The Mediterranean diet

Like the DASH diet (and any healthy, heart-friendly diet), the Mediterranean diet is based on fruits, vegetables, whole grains, healthy fats, and lean meats. This diet supports cardiovascular health as well as optimal brain function, lower blood sugar levels, and lower blood pressure. While there are no hard-and-fast rules for following the Mediterranean diet, the general guidelines — and the countless Mediterranean diet recipes online — help you incorporate healthier foods into your diet. These are a few of the easy-to-follow guidelines:

Eat as much as you want: fruits and vegetables, seeds and nuts, legumes, potatoes, whole grains, fish, seafood, and extra-virgin olive oil.

Eat in moderation: poultry, eggs, yogurt, and cheeses

Eat rarely: red meat, processed meats, added sugars, and highly processed foods.

Tips for healthier eating with ease:

  • Institute Meatless Mondays, Fish Fridays, and Salmon Sundays (or similar) to cut down your meat consumption.
  • Help combat sugar cravings with sweet fruits like oranges, grapes (try freezing them!), strawberries, and bananas.
  • Look in the specialty or health food aisles at your grocery store for healthier swaps.
  • Eat the colors of the rainbow when consuming fruits and vegetables to get as many different nutrients as possible.
  • Rethink old beliefs about food, such as “If there’s no meat, it’s not dinner” or “You can’t have a side vegetable and a salad but no starch!”
  • To help battle cravings for candy, chips, and other unhealthy snacks, go for a walk. Or distract yourself—call a friend, run an errand, scrub the bathtub. Cravings usually last around 15 minutes and then subside.
  • Stay motivated with a food tracking app that will keep track of your intake of nutrients, including fiber, sugar, and fat, and show you your daily results and progress over time.
  • Make fewer trips to the grocery store. Don’t shop hungry and shop the perimeter—most of the processed stuff is in the aisles.

FAQ: Which foods are good and bad for cholesterol?

Here are the top five foods people are most likely to ask about to find out whether they’re good or bad for cholesterol:

Coffee: filtered is okay

Coffee may affect cholesterol levels due to the diterpenes found in our favorite breakfast drink. These suppress the body’s ability to produce substances that help break down cholesterol. However, research shows that if you use a coffee filter to brew your cuppa, it’s unlikely to increase your cholesterol.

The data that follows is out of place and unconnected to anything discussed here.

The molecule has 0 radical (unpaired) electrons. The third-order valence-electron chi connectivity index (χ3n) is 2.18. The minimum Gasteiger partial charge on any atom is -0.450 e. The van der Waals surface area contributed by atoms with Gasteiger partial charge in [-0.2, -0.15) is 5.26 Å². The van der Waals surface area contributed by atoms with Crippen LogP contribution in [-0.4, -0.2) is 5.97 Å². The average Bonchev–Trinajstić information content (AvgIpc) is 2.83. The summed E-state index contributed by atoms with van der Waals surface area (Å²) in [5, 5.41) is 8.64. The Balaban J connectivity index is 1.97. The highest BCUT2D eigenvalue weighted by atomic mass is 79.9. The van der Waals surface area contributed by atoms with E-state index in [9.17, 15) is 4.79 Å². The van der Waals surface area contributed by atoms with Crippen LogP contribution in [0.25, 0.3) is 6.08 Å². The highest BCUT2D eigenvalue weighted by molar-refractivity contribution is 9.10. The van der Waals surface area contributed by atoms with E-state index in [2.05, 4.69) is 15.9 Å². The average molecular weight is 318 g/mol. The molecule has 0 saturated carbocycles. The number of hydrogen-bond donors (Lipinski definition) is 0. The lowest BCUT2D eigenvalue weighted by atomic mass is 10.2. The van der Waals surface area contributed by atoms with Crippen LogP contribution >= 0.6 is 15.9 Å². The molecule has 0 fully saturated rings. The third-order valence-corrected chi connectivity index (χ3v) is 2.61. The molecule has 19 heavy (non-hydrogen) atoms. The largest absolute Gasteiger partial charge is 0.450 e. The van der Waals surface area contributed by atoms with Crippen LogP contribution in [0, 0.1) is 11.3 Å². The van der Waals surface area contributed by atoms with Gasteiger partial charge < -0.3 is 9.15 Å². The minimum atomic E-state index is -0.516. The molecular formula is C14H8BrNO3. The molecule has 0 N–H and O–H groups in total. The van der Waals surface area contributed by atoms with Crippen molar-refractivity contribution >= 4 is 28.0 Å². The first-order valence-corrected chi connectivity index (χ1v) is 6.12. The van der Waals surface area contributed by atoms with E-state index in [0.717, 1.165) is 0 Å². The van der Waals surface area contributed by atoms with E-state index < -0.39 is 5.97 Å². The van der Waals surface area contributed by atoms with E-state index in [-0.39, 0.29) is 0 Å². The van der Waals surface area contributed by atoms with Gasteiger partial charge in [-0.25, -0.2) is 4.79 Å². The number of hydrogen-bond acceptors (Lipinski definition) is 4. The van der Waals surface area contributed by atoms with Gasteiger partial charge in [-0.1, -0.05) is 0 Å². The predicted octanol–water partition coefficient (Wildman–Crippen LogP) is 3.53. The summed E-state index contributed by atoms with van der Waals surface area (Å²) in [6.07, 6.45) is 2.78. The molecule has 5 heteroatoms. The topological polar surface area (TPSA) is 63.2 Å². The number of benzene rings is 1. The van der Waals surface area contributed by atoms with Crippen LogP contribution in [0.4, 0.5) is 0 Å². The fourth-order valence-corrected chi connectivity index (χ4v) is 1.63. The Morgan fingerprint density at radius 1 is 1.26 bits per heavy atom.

Coconut oil: not as good as olive or sunflower oil

Although some studies have found that coconut oil helps reduce “bad” LDL and total cholesterol levels, others have shown that it increases them. The jury is still out on coconut oil for lowering high cholesterol. The National Heart, Lung, and Blood Institute recommends using coconut oil less often than olive or sunflower oil, whose heart-health benefits are well-known.

Eggs: keep it to one a day, and you’ll be okay

Although a large egg contains about 187 mg of cholesterol, eating less than 250 mg of eggs (about 1.5 eggs) each day doesn’t appear to be significantly associated with cardiovascular death in American adults. However, eating more than 250 mg of eggs each day is associated with higher all-cause mortality in participants. However, no significant link was found between dietary cholesterol consumption and mortality related to heart disease. Don’t cook your eggs in butter, and skip the side of bacon.

Sugar: one of the very worst—avoid as much as possible

Large amounts of added sugar in your diet increase your total cholesterol, lower your “good” HDL cholesterol, and significantly increase triglyceride levels. High cholesterol is just the tip of the iceberg when it comes to the damage too much added sugar can do to your body. While American adults consume an average of 77 grams of sugar each day, the American Heart Association’s recommendation for a heart-healthy amount of sugar is 36 grams (nine teaspoons) for men and 25 grams (six teaspoons) for women.

Milk: whole is better than skim for higher good cholesterol

A six-week, randomized and controlled study on the effects of whole milk (3.5% fat) and skim milk (0.1% fat) on cholesterol levels found that drinking a half-liter of whole milk per day significantly increased “good” HDL cholesterol, while skim milk had little effect. Additionally, neither whole nor skim milk has a statistically significant impact on “bad” LDL cholesterol or triglycerides.